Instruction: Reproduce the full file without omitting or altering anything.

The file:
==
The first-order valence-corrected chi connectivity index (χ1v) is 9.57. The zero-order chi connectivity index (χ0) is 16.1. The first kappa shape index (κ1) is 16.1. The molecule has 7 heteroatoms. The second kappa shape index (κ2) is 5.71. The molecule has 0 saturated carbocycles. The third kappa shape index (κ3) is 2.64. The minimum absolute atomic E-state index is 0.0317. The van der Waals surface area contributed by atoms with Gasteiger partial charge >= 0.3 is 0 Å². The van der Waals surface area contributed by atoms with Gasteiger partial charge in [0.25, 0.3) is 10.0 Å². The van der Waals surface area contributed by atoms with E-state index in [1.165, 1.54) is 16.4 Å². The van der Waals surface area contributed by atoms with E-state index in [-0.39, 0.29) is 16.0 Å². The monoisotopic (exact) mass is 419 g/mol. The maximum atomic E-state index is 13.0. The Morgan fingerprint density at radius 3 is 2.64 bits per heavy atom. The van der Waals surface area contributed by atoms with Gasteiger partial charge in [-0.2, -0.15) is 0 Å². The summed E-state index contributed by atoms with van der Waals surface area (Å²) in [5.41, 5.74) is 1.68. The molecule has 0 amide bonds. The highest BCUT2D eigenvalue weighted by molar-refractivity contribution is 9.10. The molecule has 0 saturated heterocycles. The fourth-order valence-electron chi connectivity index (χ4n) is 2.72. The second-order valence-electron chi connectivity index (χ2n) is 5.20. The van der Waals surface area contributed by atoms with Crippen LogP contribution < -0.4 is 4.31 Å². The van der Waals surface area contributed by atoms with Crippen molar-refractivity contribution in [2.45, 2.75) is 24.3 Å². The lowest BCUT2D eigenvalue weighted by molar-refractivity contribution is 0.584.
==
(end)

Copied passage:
The first-order valence-corrected chi connectivity index (χ1v) is 9.57. The zero-order chi connectivity index (χ0) is 16.1. The first kappa shape index (κ1) is 16.1. The molecule has 7 heteroatoms. The second kappa shape index (κ2) is 5.71. The molecule has 0 saturated carbocycles. The third kappa shape index (κ3) is 2.64. The minimum absolute atomic E-state index is 0.0317. The van der Waals surface area contributed by atoms with Gasteiger partial charge >= 0.3 is 0 Å². The van der Waals surface area contributed by atoms with Gasteiger partial charge in [0.25, 0.3) is 10.0 Å². The van der Waals surface area contributed by atoms with E-state index in [1.165, 1.54) is 16.4 Å². The van der Waals surface area contributed by atoms with E-state index in [-0.39, 0.29) is 16.0 Å². The monoisotopic (exact) mass is 419 g/mol. The maximum atomic E-state index is 13.0. The Morgan fingerprint density at radius 3 is 2.64 bits per heavy atom. The van der Waals surface area contributed by atoms with Gasteiger partial charge in [-0.2, -0.15) is 0 Å². The summed E-state index contributed by atoms with van der Waals surface area (Å²) in [5.41, 5.74) is 1.68. The molecule has 0 amide bonds. The highest BCUT2D eigenvalue weighted by molar-refractivity contribution is 9.10. The molecule has 0 saturated heterocycles. The fourth-order valence-electron chi connectivity index (χ4n) is 2.72. The second-order valence-electron chi connectivity index (χ2n) is 5.20. The van der Waals surface area contributed by atoms with Crippen LogP contribution < -0.4 is 4.31 Å². The van der Waals surface area contributed by atoms with Crippen molar-refractivity contribution in [2.45, 2.75) is 24.3 Å². The lowest BCUT2D eigenvalue weighted by molar-refractivity contribution is 0.584.